Early treatment may hold key to HIV 'functional cure'
BBC News reports that one in 10 people diagnosed with HIV who receive early treatment could be ‘functionally cured’.
The news is based on a French study that found 14 people achieved a functional cure three months after they started treatment for HIV. Once treatment stopped, the researchers found that the patients’ viral levels were controlled and their immune systems remained stable for just over seven years.
The researchers compared the 14 patients with other people infected with HIV, including patients who also started early treatment but did not respond as positively. They identified various differences among the patients, including important differences in their immune systems.
The news follows a recent story about a baby born with HIV who achieved a functional cure following aggressive early treatment.
A functional cure means that the HIV virus is still present in the body but at such low levels that it can no longer be detected by standard blood tests. HIV treatment aims to achieve this, as the disease is less likely to progress and the long-term outlook for patients is improved.
More research is needed to understand how and why a functional cure can be achieved in some people, and whether it can be extended to more people with the disease.
Where did the story come from?
The study was carried out by researchers from Unité de Régulation des Infections Rétrovirales, Paris, and other institutions in France, and was funded by the ANRS and the French National Agency for Research on AIDS and Viral Hepatitis.
The media coverage of the study must be read in the correct context: the researchers have reported the experiences of a select sample of 14 people who managed to achieve a functional cure with early treatment.
This does not represent a new treatment or cure for HIV. Rather, it is an examination of the characteristics of a select sample of people who achieved the optimal response to existing HIV treatment.
Reports that “one in 10 people could be functionally cured” are slightly misleading. It comes from the researchers’ estimate that between 5 and 15% of people who successfully respond to antiretroviral therapy and come off treatment would be able to maintain control of their viral levels (a functional cure) for about two years, like the people in this study. It does not mean that one in 10 people with HIV can be functionally cured.
What kind of research was this?
This was a case series reporting on 14 individuals infected with HIV whose virus levels remained controlled at low levels for several years, even after stopping their long-term antiretroviral treatment.
HIV is treated with a combination of antiretroviral drugs. Antiretroviral therapy (ART) is not considered to be a cure for HIV, but aims to stop the virus replicating and reduce its levels so that they cause less harm to the body’s immune system.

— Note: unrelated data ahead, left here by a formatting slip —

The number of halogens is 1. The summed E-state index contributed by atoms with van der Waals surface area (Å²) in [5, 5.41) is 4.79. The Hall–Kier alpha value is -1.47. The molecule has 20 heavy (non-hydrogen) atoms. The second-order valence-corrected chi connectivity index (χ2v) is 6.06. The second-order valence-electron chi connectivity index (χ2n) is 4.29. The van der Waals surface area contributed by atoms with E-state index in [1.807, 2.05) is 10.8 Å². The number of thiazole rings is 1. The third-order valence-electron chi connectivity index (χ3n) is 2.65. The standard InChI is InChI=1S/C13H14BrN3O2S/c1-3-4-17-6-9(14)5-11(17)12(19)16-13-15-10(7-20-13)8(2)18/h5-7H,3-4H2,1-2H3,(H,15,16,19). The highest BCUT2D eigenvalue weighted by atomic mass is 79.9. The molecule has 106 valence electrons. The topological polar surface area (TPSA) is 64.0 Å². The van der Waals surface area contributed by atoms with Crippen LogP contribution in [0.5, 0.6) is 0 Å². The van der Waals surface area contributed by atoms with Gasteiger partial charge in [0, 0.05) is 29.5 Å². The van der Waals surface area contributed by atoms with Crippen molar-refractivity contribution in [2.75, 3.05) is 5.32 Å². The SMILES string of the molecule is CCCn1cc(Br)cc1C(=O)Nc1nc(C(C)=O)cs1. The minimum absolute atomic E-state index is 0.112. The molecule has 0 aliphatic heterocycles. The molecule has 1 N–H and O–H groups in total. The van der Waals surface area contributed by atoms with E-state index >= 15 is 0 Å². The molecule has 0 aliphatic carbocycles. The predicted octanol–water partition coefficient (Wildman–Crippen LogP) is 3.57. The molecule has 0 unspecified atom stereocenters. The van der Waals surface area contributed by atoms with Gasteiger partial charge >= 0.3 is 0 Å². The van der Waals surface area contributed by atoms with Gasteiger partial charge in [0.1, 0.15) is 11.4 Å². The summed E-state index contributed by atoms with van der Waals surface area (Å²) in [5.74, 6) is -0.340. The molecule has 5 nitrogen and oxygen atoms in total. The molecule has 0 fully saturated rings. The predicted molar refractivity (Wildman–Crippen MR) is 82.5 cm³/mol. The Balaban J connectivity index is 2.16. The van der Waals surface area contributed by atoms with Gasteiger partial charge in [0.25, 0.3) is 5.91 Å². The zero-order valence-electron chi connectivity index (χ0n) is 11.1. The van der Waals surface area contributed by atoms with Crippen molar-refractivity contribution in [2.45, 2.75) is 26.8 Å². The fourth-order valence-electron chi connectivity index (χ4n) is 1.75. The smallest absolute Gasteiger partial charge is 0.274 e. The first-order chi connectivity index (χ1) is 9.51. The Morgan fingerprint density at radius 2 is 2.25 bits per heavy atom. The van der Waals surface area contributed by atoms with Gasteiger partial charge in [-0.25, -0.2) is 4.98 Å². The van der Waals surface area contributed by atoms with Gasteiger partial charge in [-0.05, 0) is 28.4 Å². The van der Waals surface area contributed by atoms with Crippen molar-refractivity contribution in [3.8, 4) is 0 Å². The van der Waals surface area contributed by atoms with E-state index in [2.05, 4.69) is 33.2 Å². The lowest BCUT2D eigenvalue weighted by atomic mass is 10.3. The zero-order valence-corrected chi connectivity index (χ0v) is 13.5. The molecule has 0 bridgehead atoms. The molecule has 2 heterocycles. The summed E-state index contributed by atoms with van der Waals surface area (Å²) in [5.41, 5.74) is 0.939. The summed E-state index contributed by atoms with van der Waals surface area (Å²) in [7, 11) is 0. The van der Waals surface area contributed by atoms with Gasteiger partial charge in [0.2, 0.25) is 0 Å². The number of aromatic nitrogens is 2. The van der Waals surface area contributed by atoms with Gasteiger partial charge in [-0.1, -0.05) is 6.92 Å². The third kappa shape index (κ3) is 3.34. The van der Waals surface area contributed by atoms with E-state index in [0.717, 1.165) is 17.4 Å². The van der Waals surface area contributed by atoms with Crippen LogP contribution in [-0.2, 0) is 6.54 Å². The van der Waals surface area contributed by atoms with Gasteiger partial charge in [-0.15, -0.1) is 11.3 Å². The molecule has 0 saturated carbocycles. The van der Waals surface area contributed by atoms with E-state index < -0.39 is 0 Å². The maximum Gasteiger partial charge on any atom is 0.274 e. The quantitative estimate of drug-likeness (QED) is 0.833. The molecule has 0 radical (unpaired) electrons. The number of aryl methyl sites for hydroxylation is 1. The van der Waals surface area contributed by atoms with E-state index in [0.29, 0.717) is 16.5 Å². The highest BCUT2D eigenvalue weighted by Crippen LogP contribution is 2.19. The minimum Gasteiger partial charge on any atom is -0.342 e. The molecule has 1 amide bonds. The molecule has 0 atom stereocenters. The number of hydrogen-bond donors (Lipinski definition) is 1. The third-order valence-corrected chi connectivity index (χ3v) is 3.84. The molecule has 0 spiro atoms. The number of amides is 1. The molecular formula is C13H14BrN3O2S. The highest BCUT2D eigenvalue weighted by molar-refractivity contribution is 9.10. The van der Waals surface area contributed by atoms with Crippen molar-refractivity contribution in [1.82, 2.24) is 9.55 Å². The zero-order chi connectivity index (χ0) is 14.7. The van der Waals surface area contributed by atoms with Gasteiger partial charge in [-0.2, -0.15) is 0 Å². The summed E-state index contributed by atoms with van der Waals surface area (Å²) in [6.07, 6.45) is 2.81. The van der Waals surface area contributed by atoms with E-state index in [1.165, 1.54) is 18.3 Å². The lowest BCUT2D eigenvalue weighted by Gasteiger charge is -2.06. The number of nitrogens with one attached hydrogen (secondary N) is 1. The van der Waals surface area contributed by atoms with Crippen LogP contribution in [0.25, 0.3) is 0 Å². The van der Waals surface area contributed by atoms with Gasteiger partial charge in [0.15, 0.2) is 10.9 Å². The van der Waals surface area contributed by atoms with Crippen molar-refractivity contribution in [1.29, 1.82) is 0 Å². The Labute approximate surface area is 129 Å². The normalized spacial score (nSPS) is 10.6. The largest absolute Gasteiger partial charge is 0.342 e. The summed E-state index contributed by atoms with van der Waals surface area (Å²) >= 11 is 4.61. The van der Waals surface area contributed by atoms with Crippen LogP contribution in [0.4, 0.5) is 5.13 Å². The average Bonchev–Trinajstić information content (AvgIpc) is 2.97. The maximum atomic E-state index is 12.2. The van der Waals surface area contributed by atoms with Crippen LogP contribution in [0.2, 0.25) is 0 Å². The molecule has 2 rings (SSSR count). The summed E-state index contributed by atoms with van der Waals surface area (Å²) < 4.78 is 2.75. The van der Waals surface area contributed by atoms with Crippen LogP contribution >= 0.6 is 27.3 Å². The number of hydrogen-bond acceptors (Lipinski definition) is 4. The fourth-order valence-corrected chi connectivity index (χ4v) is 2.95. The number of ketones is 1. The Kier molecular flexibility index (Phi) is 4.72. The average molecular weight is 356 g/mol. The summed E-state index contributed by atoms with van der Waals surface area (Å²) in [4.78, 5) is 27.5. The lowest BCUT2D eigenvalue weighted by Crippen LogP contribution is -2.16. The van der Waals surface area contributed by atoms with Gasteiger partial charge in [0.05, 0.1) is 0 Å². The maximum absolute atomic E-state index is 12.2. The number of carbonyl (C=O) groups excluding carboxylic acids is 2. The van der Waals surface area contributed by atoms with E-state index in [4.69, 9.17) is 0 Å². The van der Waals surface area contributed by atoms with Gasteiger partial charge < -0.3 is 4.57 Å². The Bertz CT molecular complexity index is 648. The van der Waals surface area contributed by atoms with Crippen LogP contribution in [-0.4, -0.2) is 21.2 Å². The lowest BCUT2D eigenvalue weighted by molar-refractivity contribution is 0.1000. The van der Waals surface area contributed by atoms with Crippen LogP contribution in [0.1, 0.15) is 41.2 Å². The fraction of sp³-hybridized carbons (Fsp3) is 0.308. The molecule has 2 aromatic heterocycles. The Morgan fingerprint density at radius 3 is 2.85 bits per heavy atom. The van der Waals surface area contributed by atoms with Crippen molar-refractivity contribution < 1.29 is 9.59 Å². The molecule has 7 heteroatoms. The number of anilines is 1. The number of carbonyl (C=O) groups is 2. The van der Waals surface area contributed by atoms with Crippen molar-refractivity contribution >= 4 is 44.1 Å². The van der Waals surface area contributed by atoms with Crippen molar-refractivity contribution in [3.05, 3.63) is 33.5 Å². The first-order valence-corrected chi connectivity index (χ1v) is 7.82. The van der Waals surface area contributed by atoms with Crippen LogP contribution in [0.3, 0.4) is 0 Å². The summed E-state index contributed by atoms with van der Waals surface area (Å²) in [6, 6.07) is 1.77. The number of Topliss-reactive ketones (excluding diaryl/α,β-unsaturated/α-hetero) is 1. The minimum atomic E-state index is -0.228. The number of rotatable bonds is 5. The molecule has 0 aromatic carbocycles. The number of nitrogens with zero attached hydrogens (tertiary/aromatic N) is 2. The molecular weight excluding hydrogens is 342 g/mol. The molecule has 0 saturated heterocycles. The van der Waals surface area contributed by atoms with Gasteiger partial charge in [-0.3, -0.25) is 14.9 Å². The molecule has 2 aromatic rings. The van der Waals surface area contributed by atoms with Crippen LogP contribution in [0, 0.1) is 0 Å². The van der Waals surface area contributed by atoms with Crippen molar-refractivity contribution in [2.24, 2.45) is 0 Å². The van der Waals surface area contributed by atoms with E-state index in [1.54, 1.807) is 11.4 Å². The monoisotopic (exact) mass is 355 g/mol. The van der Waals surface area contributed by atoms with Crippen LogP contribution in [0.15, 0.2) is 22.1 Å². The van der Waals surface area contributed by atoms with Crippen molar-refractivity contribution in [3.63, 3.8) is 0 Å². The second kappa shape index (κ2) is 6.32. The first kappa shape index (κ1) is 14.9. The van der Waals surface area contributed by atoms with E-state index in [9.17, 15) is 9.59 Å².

The overall aim of ART is to reduce the viral load (the number of particles of HIV present in each millilitre of blood) to levels that can no longer be detected by standard blood tests (undetectable levels). If this is achieved and the virus can no longer be detected on standard tests, this is known as a functional cure.
It is called a functional cure because the virus has not completely gone from the body and can still be detected at very low levels on extremely sensitive tests. However, a person with a functional cure should have a good life expectancy and a reduced risk of the disease progressing or developing associated complications. A person with HIV normally has to continue on ART long-term to prevent viral levels from increasing again (viral rebound).
One of the factors that researchers say can have an influence on the success of treatment is how soon people start treatment after they acquire the infection.
This study reports on a small number of people with HIV who started ART very early and were later able to come off it, with the virus continuing to be controlled at undetectable levels for several years, even without treatment. The researchers say that these people may “hold important clues in the search for a functional HIV cure”.
What did the research involve?
The researchers identified 14 people who started ART early. These people were able to come off treatment as they had achieved a functional cure. The people were all diagnosed in the late 1990s or early 2000s.
The researchers looked at the characteristics of these 14 ‘responders’, including when their levels became undetectable, how long they were treated for, and how long their levels remained undetectable off treatment.
They compared them with three other groups:
- people who also received early treatment but did not respond
- people who started treatment later, which is representative of many people affected by HIV
- eight people whose bodies naturally spontaneously controlled their HIV levels (likely due to some factor in their own biology rather than due to early treatment – these people are thought to be rare)